Friday, May 25, 2018

For US Congress, Running a Torture Prison Is a Good Career Move

By Philip Giraldi - May 25, 2018 at 11:42AM

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Gina Haspel has now been confirmed as the new Director of the Central Intelligence Agency (CIA) by a Senate vote of 54 to 45. She had previously been approved by the Senate Intelligence Committee by 10 votes to 5, with six Democrats joining all but three of the committee’s Republicans. Haspel seems fully qualified in terms of her experience to do the job, though it is admittedly difficult to make that judgement because her full professional biography has not been revealed by CIA. Claims by supporters seeking to enhance her record that she was “under cover” for 32 years are meaningless as many officers who serve at Agency Headquarters in Langley have that status.

Accurate information on Haspel is hard to come by. Access to a top secret memo reportedly prepared by Committee Democrats concerning her possibly illegal activities has been restricted even among Senators. Nevertheless, as the first woman to become head of the Agency one might reasonably say that Haspel has certainly broken through several glass ceilings to obtain her new position.

During the Senate Intelligence Committee hearings Haspel vowed that, if approved, she would never again permit torture to be employed by the Agency. It was, of course, a necessary though empty gesture in that it appears quite clear that she did not demur at torture being used in the past. Intelligence whistleblower Edward Snowden expressed his opinion with a tweet when news of the confirmation became public, writing that “Gina Haspel participated in a torture program that involved beating an innocent pregnant woman’s stomach, anally raping a man with meals he tried to refuse, and freezing a shackled prisoner until he died. She personally wrote the order to destroy 92 tapes of CIA torture.”

Haspel did indeed do all that and possibly more, but my objection to her is somewhat different. To be sure, torture should never have been employed by any federal government agency, but the confirmation of Haspel sends the clear message that there is no accountability for anyone who is at or near the top of the bureaucracy. Haspel’s willing participation in running a black site prison where torture was carried out was illegal then just as it is illegal now, no matter what some slimy government lawyer whose job depended on pleasing his boss the president might have said. Gina Haspel could have turned the assignment down if she was bothered by what was going, but ambition drove her to accept the position and all it entails, making her current disavowing of torture a bit hard to accept.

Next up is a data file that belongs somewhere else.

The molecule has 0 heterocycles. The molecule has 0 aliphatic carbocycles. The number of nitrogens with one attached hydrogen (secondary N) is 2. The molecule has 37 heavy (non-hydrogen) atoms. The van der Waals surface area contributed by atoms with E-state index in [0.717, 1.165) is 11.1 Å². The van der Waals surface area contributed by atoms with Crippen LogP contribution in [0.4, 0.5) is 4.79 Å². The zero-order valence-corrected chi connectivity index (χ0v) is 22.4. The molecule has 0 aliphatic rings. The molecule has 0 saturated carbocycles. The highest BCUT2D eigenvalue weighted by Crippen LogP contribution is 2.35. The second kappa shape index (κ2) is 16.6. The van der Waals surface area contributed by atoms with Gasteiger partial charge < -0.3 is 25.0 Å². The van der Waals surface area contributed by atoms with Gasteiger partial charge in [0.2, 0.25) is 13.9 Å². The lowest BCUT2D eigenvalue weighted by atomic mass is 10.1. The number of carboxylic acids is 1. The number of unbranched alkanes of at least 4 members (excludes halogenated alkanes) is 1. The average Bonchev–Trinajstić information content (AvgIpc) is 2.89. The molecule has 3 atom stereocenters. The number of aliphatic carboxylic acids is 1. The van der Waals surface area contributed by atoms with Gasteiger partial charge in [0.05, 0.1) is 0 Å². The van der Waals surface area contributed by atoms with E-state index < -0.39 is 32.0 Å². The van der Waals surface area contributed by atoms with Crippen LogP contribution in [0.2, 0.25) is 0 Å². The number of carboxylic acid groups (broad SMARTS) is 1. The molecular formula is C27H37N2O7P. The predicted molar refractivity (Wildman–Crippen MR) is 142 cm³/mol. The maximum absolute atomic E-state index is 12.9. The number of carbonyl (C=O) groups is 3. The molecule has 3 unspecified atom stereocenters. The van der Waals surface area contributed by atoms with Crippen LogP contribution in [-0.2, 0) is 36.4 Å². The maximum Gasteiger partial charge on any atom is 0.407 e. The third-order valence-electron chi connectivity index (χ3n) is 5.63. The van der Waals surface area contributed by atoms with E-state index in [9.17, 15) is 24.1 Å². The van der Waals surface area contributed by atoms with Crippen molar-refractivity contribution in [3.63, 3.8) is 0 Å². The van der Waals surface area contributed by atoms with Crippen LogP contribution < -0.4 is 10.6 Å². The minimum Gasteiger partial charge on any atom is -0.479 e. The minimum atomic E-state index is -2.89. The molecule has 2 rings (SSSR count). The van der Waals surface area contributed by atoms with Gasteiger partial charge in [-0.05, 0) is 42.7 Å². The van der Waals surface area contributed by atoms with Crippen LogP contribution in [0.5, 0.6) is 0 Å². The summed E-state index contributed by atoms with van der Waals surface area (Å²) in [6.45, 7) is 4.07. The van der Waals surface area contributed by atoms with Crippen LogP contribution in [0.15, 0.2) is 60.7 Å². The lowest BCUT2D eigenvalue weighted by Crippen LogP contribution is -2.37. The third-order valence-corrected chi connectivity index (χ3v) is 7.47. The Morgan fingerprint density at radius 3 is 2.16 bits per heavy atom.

The approval of Haspel by the Senate suggests that there is no crime that a government official cannot get away with if it is justified under the aegis of the “war on terror.” On that basis alone, Haspel should have been rejected, but instead she has been rewarded by a government that generally prefers to look the other way. Gina’s success at avoiding any consequences for her action is reminiscent of the slap on the wrist received by former CIA Director David Petraeus, who revealed highly classified information to his lover/biographer Paula Broadwell.

All of which is not to suggest that government officials never get punished. Lower level officials are fair game when the criminal justice system is seeking to demonstrate that no one is above the law. Former CIA officer John Kiriakou was sentenced to prison after he revealed that torture in secret Agency prisons was taking place. Another CIA officer Jeffrey Sterling was imprisoned for allegedly revealing classified information to journalist James Risen. The government could not even prove that he had done so, but he was convicted anyway because “it had to be him.”

If it now a matter of public record that running a torture prison is a good career move, supported by both parties in Congress. And it is also interesting to note how fiercely the CIA fought to keep from having to reveal details of Haspel’s career or even the records of the torture prison. It is unlikely that reports relating to events that took place sixteen years ago could continue to be classified because they would reveal “intelligence sources and methods.” Rather, they remain top secret because they are potentially embarrassing to the participants, to those who directed and approved the activity and to the organizations involved. In that light, the Haspel confirmation’s acceptance of zero accountability is a perfect example of precisely what is wrong with the United States government.

Reprinted with permission from Strategic Culture Foundation.

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